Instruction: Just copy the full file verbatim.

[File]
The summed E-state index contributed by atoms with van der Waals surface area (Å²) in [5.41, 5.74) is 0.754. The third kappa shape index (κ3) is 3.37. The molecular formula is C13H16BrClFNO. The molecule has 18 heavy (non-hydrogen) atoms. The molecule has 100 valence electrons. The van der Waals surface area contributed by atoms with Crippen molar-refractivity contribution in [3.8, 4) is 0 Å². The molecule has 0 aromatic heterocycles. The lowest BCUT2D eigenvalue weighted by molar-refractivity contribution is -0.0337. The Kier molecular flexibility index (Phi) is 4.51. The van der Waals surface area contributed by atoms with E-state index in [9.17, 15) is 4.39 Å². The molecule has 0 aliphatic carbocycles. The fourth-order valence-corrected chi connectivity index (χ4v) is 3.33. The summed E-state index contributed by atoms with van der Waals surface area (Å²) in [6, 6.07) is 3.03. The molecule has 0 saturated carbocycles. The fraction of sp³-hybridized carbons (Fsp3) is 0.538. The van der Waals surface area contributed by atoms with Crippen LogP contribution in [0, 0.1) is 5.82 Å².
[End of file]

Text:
The summed E-state index contributed by atoms with van der Waals surface area (Å²) in [5.41, 5.74) is 0.754. The third kappa shape index (κ3) is 3.37. The molecular formula is C13H16BrClFNO. The molecule has 18 heavy (non-hydrogen) atoms. The molecule has 100 valence electrons. The van der Waals surface area contributed by atoms with Crippen molar-refractivity contribution in [3.8, 4) is 0 Å². The molecule has 0 aromatic heterocycles. The lowest BCUT2D eigenvalue weighted by molar-refractivity contribution is -0.0337. The Kier molecular flexibility index (Phi) is 4.51. The van der Waals surface area contributed by atoms with E-state index in [9.17, 15) is 4.39 Å². The molecule has 0 aliphatic carbocycles. The fourth-order valence-corrected chi connectivity index (χ4v) is 3.33. The summed E-state index contributed by atoms with van der Waals surface area (Å²) in [6, 6.07) is 3.03. The molecule has 0 saturated carbocycles. The fraction of sp³-hybridized carbons (Fsp3) is 0.538. The van der Waals surface area contributed by atoms with Crippen LogP contribution in [0, 0.1) is 5.82 Å².